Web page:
Although golf typically has a carefree and easygoing attitude about it, the sport has numerous health and wellness benefits, especially for Baby Boomers who like to spend a morning or afternoon on the green, or for those who are lucky enough to live in an active adult community that’s centered around a course.
For starters, an 18-hole course has a lot of ground to cover and the average person will walk about five miles from start to finish, according to GolfLink. Ride in a cart for all 18 holes, and you’ll still walk about a mile during the course of the game. Those miles add up to a number of calories burned: approximately 1,442 by an average-sized man who walks and carries his golf clubs for 18 holes. Even if you only pull your clubs, you’ll burn a total of 1,436 calories. And those who cannot walk a course due to physical reasons will still benefit from the game, riding in a golf cart in between play time will result in 822 calories burned.
As most golf courses have hills and valleys, walking and playing a round is a great cardiovascular activity that will not only benefit your heart and lungs, but also strengthen the quadriceps and hamstrings. But, it’s also low-impact and has one of the lowest risks of injuries compared to other sports, according to Golfsmith. And, if you warm up and stretch before playing, you’ll reduce your risk even more, plus burn additional calories.
Beyond the physical benefits, golf is great for the mind, too. Playing golf releases endorphins, those natural mood-boosting drugs, in our brains. Combine that with the pace of the game and being outdoors, and golf adds up to be an all-around stress reliever. The social factor comes into effect here, as well. Golf provides socialization opportunities for those of like ages or different. It’s a sport that young and old enjoy, so active adults can take in a game with their golf buddies or even their grandchildren. A few other benefits are worth noting as well:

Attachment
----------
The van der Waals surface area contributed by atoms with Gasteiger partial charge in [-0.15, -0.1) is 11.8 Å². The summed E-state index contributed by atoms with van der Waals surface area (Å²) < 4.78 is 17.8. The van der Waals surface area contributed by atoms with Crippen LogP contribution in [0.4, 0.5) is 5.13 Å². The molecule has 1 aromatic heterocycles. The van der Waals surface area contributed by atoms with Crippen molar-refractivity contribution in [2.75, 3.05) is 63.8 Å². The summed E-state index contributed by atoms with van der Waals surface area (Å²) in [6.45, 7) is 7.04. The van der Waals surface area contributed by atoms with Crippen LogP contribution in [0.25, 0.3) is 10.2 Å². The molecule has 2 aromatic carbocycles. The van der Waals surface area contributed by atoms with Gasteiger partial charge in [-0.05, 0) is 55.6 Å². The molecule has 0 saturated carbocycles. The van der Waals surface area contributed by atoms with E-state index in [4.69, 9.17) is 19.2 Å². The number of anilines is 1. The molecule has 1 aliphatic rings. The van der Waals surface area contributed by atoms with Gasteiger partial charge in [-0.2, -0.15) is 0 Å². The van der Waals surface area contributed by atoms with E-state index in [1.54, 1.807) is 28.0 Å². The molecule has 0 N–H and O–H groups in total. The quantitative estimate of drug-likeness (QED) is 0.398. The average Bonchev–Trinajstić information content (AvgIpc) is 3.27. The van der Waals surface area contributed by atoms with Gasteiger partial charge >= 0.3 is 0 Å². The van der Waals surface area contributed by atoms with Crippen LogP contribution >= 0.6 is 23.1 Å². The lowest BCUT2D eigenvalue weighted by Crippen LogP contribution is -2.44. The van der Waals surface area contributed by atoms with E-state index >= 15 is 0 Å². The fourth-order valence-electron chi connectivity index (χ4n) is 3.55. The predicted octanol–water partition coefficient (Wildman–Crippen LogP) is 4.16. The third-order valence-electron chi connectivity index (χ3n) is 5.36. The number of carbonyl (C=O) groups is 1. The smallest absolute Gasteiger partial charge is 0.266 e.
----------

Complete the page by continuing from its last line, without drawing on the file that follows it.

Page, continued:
- Tests your eyesight: Every time you swing at the ball—and then trying to see where it landed—you’re keeping tabs on your eyesight.
- Helps train your bladder: The average golf course takes about four hours to complete; that’s a while for some people to make it back to the clubhouse bathrooms. The longer you can hold it, the stronger your bladder will become.
- Lets you get a good night’s rest: Any type of physical activity that gives your heart and body a good workout will help you fall asleep quickly and then help you stay asleep throughout the night. With golf, walking the course, carrying or pulling your golf bag and actually playing the game will do exactly that.
Golfing may even help you live longer. A study conducted by the Karolinska Institutet of 300,000 Swedish golfers, as detailed by the American Society of Golf Course Architects, found that the death rate for golfers was 40 percent lower than for other people of the same age, sex, and socioeconomic status. For regular golfers, this results in a life expectancy increase of five years.
So, putt putt away! And if a full course is too much, even hitting at a driving range or playing miniature golf will burn about 211 calories for an average 155-pound person. Either way, golfing will do wonders for your physical and mental health!